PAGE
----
Doubts emerge about army chief’s sackings

New revelations suggest that the German Defence Ministry forced the resignations of the Bundeswehr's chief of staff and another senior official under false pretence following a deadly air strike in Afghanistan.

Doubts emerge about army chief's sackings
Photo: DPA

In a revelation that is likely to put more pressure on Defence Minister Karl-Theodor zu Guttenberg, reports in Der Spiegel magazine and Sunday newspaper Frankfurter Allgemeine Sonntagszeitung say that the Defence Ministry may not have given the real reasons for last month’s sacking of Chief of Staff Wolfgang Schneiderhan and ministry official Peter Wichert.

Up until now, the official reason for the sackings had been that Schneiderhan and Wichert had answered ‘no’ when asked by Guttenberg whether there were any reports, other than a NATO report, on the fatal air strike in Afghanistan on September 4 which killed 142 people.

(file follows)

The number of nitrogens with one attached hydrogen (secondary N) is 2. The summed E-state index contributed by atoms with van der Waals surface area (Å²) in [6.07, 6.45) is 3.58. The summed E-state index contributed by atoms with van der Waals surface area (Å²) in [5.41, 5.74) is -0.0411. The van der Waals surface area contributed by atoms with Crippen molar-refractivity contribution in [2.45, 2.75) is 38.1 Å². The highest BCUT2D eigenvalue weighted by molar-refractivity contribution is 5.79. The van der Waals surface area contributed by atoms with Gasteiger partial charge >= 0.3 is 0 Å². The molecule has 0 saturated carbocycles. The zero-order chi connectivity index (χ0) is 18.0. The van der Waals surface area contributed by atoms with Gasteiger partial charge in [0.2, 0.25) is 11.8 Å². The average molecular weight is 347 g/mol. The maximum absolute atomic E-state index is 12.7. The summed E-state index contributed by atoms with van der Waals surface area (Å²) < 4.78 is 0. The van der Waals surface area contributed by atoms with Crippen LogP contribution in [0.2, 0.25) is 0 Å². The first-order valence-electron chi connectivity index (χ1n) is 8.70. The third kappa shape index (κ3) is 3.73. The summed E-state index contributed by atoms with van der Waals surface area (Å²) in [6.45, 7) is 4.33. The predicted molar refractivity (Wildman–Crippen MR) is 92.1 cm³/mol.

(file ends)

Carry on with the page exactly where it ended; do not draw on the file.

Guttenberg told Schneiderhan and Wichert within hours of the meeting that they no longer had his support.

But according to new information, possibly leaked from the circle of the two men, both Schneiderhan and Wichert told Defence Minister Guttenberg of four other reports, including a two-page report by Colonel Georg Klein, who ordered the attack, a military police report critical of Klein’s decision, the report of another German colonel from an “Initial Action” inspection team, as well as a report from the International Red Cross.

According to the Frankfurter Allgemeine Sonntagszeitung, Wichert subsequently wrote a letter to Guttenberg asking the Ministry to correct the allegation that they had failed to mention any other reports. No such correction to the official version has been made.

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